• P (unregistered)

    This WTF is miles away from being a good WTF.

  • LCrawford (unregistered)

    I can't wait to see the frist WTF for a run-on ternary using the "spaceship operator" <=> for a grand orgy of decisions on a single line.

  • bvs23bkv33 (unregistered)

    are they going to start seliing those mile trimmers in wallmart anytime soon?

  • Legacy Warrior (unregistered)

    I get frustrated at how often the noble ternary operator is maligned here on TDWTF. "It's hard to read" is a weak argument and says more about a code base's style and formatting guidelines than the operator itself. (Although a requisite on nice formatting could be constructed as an argument against ternaries.) But even with a nasty nested ternary, I can abstract the code as "well, we're just setting the value of a single variable" (maybe even without side effects!) whereas I always have to second-guess if the nested if-if-if-else-else-if-else-else pyramid block has other flow control or business logic snuck into it. Just my limited 2c

  • (nodebb)


  • Sally Flynn (unregistered)

    It's not often I get a laugh out of these articles (as I usually end up wanting a triple vodka to dull the pain of the code I just saw), but the rewritten song lyrics at the end got a good chuckle out of me :D

  • Foo AKA Fooo (unregistered) in reply to Legacy Warrior

    Your point about abstracting the code is exactly what I keep saying! And the same goes while writing the code. I cannot accidentally forget to set the variable in one branch, or accidentally set another variable in one branch (especially if there are similarly named variables, like here), I cannot accidentally forget the final "else" branch, etc.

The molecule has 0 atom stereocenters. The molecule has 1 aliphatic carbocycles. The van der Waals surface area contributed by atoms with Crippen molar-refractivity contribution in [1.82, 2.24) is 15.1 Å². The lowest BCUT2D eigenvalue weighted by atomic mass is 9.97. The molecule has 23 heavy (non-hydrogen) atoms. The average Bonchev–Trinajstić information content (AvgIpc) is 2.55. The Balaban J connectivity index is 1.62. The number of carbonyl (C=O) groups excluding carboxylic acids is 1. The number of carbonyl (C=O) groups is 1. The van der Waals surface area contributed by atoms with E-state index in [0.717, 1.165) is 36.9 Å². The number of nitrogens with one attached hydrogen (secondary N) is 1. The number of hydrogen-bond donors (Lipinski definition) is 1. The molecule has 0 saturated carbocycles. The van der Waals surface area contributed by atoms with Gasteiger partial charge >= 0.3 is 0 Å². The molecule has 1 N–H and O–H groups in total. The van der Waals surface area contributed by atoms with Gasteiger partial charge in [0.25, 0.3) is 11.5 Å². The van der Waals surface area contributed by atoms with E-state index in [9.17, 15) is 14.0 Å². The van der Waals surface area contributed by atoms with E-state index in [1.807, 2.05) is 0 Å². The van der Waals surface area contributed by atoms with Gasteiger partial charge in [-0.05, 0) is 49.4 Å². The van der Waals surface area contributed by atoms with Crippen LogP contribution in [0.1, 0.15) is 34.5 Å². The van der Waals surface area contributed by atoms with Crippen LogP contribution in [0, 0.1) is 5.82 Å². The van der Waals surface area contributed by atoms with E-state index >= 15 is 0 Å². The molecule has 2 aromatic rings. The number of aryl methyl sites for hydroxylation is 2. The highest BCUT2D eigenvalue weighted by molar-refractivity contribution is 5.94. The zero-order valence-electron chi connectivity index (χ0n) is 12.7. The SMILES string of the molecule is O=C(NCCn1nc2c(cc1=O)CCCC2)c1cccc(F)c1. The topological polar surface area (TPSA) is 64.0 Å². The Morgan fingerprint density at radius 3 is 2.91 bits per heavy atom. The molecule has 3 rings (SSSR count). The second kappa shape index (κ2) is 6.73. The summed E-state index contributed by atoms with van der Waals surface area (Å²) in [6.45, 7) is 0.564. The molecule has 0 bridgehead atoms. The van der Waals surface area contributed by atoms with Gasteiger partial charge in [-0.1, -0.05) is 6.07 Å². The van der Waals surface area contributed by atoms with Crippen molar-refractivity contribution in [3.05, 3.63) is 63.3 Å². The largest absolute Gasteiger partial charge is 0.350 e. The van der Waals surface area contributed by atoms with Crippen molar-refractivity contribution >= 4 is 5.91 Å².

Also, I can set the variable on declaration (as is done here). There's no point where the variable is unset, so a whole class of problems is avoided. (And this goes for languages like C/C++ that actually leave unset variables undefined, just as well as for other languages that set them to 0, null, unset, etc. because those are still invalid values in this context.)

    The main issues with ternaries seem to come down to 3 things:

    1. overuse/abuse (but that can be done with any feature)

    2. unfamiliarity (which leads to avoiding them which leads to remaining unfamiliar with them -- vicious cycle)

    3. bad formatting (on this site, this may be in the original code or introduced by the editors in an effort of "look how long this line is" / "look how ridiculous those ternaries look"); if I knew without guessing how to insert a code block here (i.e., if the markup accepted was documented), I'd post a more readable version of the given code; now I won't but you can believe me it's possible.

  • Legacy Warrior (unregistered) in reply to Foo AKA Fooo

    yeah, i forgot to mention the benefit of avoiding uninitialized values. this lets you use the super-cool 'const' keyword in some languages! I usually format my ternaries with the '?' and the ':' on a new line and indented. this japes the readability of (potentially nested) if-else blocks. but if a ternary (or any block of code) gets too unwieldy, refactoring it into a separate method/function can prove useful (and improve unit-test-ability!)